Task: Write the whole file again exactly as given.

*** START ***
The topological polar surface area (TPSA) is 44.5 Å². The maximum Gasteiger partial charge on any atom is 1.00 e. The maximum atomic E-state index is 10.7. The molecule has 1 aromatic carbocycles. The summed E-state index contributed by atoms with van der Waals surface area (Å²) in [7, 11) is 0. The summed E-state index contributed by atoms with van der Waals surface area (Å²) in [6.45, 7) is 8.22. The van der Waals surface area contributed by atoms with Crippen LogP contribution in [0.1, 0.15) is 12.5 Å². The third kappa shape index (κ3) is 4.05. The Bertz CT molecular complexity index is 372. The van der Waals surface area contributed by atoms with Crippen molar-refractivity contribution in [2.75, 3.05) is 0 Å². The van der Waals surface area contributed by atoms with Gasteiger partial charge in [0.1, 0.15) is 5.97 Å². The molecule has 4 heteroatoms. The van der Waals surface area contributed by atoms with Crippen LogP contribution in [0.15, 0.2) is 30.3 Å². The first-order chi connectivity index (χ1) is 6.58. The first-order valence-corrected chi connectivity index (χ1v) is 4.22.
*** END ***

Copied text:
The topological polar surface area (TPSA) is 44.5 Å². The maximum Gasteiger partial charge on any atom is 1.00 e. The maximum atomic E-state index is 10.7. The molecule has 1 aromatic carbocycles. The summed E-state index contributed by atoms with van der Waals surface area (Å²) in [7, 11) is 0. The summed E-state index contributed by atoms with van der Waals surface area (Å²) in [6.45, 7) is 8.22. The van der Waals surface area contributed by atoms with Crippen LogP contribution in [0.1, 0.15) is 12.5 Å². The third kappa shape index (κ3) is 4.05. The Bertz CT molecular complexity index is 372. The van der Waals surface area contributed by atoms with Crippen molar-refractivity contribution in [2.75, 3.05) is 0 Å². The van der Waals surface area contributed by atoms with Gasteiger partial charge in [0.1, 0.15) is 5.97 Å². The molecule has 4 heteroatoms. The van der Waals surface area contributed by atoms with Crippen LogP contribution in [0.15, 0.2) is 30.3 Å². The first-order chi connectivity index (χ1) is 6.58. The first-order valence-corrected chi connectivity index (χ1v) is 4.22.